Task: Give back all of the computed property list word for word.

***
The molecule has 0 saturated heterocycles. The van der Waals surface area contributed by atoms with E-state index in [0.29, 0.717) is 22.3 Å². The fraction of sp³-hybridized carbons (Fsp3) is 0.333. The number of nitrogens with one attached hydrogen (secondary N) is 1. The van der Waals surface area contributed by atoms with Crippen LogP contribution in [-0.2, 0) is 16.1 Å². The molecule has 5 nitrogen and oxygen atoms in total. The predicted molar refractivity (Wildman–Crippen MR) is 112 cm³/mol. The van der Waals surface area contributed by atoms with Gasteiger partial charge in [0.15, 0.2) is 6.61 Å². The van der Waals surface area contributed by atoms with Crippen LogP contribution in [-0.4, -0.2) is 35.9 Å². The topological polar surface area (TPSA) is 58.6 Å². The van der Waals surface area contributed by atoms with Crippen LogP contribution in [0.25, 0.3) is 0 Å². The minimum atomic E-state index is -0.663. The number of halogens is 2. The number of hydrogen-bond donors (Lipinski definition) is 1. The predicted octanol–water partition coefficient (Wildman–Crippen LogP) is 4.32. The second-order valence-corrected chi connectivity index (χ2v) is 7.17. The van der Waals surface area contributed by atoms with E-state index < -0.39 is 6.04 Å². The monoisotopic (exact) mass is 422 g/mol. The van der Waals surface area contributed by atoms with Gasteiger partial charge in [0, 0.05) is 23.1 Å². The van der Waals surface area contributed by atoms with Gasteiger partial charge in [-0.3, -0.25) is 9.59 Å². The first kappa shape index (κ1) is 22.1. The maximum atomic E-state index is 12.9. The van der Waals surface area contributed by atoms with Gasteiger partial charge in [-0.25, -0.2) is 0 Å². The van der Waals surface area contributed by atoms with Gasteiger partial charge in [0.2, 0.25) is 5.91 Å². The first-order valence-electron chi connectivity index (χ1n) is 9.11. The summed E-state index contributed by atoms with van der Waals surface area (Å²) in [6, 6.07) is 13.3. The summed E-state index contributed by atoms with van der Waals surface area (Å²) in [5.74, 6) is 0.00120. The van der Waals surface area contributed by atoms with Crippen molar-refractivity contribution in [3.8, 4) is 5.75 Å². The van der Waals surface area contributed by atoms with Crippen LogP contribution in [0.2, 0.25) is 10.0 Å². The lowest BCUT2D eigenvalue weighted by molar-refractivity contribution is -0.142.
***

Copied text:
The molecule has 0 saturated heterocycles. The van der Waals surface area contributed by atoms with E-state index in [0.29, 0.717) is 22.3 Å². The fraction of sp³-hybridized carbons (Fsp3) is 0.333. The number of nitrogens with one attached hydrogen (secondary N) is 1. The van der Waals surface area contributed by atoms with Crippen LogP contribution in [-0.2, 0) is 16.1 Å². The molecule has 5 nitrogen and oxygen atoms in total. The predicted molar refractivity (Wildman–Crippen MR) is 112 cm³/mol. The van der Waals surface area contributed by atoms with Gasteiger partial charge in [0.15, 0.2) is 6.61 Å². The van der Waals surface area contributed by atoms with Crippen LogP contribution in [-0.4, -0.2) is 35.9 Å². The topological polar surface area (TPSA) is 58.6 Å². The van der Waals surface area contributed by atoms with Crippen LogP contribution in [0.25, 0.3) is 0 Å². The minimum atomic E-state index is -0.663. The number of halogens is 2. The number of hydrogen-bond donors (Lipinski definition) is 1. The predicted octanol–water partition coefficient (Wildman–Crippen LogP) is 4.32. The second-order valence-corrected chi connectivity index (χ2v) is 7.17. The van der Waals surface area contributed by atoms with E-state index < -0.39 is 6.04 Å². The monoisotopic (exact) mass is 422 g/mol. The van der Waals surface area contributed by atoms with Gasteiger partial charge in [0, 0.05) is 23.1 Å². The van der Waals surface area contributed by atoms with Gasteiger partial charge in [-0.3, -0.25) is 9.59 Å². The first kappa shape index (κ1) is 22.1. The maximum atomic E-state index is 12.9. The van der Waals surface area contributed by atoms with Gasteiger partial charge in [-0.25, -0.2) is 0 Å². The van der Waals surface area contributed by atoms with Gasteiger partial charge in [0.2, 0.25) is 5.91 Å². The first-order valence-electron chi connectivity index (χ1n) is 9.11. The summed E-state index contributed by atoms with van der Waals surface area (Å²) in [6, 6.07) is 13.3. The summed E-state index contributed by atoms with van der Waals surface area (Å²) in [5.74, 6) is 0.00120. The van der Waals surface area contributed by atoms with Crippen molar-refractivity contribution in [3.8, 4) is 5.75 Å². The van der Waals surface area contributed by atoms with Crippen LogP contribution in [0.2, 0.25) is 10.0 Å². The lowest BCUT2D eigenvalue weighted by molar-refractivity contribution is -0.142.